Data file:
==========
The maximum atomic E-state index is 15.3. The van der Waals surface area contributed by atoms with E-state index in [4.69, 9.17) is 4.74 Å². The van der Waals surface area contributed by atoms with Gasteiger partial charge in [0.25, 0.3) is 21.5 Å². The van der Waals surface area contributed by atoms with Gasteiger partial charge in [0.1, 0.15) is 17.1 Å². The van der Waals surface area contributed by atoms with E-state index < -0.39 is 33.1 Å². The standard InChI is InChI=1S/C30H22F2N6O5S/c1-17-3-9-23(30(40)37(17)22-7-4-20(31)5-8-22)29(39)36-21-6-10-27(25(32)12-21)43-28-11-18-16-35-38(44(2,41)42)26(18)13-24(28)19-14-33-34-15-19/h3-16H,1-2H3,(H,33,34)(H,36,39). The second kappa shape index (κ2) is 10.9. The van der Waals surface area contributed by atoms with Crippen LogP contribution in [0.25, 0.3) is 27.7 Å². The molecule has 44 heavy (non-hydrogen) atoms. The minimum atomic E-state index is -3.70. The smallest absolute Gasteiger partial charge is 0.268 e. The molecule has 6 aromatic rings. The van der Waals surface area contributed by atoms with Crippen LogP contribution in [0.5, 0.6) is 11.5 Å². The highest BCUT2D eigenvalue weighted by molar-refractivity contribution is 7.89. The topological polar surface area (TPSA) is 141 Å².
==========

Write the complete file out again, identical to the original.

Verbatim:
The maximum atomic E-state index is 15.3. The van der Waals surface area contributed by atoms with E-state index in [4.69, 9.17) is 4.74 Å². The van der Waals surface area contributed by atoms with Gasteiger partial charge in [0.25, 0.3) is 21.5 Å². The van der Waals surface area contributed by atoms with Gasteiger partial charge in [0.1, 0.15) is 17.1 Å². The van der Waals surface area contributed by atoms with E-state index < -0.39 is 33.1 Å². The standard InChI is InChI=1S/C30H22F2N6O5S/c1-17-3-9-23(30(40)37(17)22-7-4-20(31)5-8-22)29(39)36-21-6-10-27(25(32)12-21)43-28-11-18-16-35-38(44(2,41)42)26(18)13-24(28)19-14-33-34-15-19/h3-16H,1-2H3,(H,33,34)(H,36,39). The second kappa shape index (κ2) is 10.9. The van der Waals surface area contributed by atoms with Crippen LogP contribution in [0.25, 0.3) is 27.7 Å². The molecule has 44 heavy (non-hydrogen) atoms. The minimum atomic E-state index is -3.70. The smallest absolute Gasteiger partial charge is 0.268 e. The molecule has 6 aromatic rings. The van der Waals surface area contributed by atoms with Crippen LogP contribution in [0.5, 0.6) is 11.5 Å². The highest BCUT2D eigenvalue weighted by molar-refractivity contribution is 7.89. The topological polar surface area (TPSA) is 141 Å².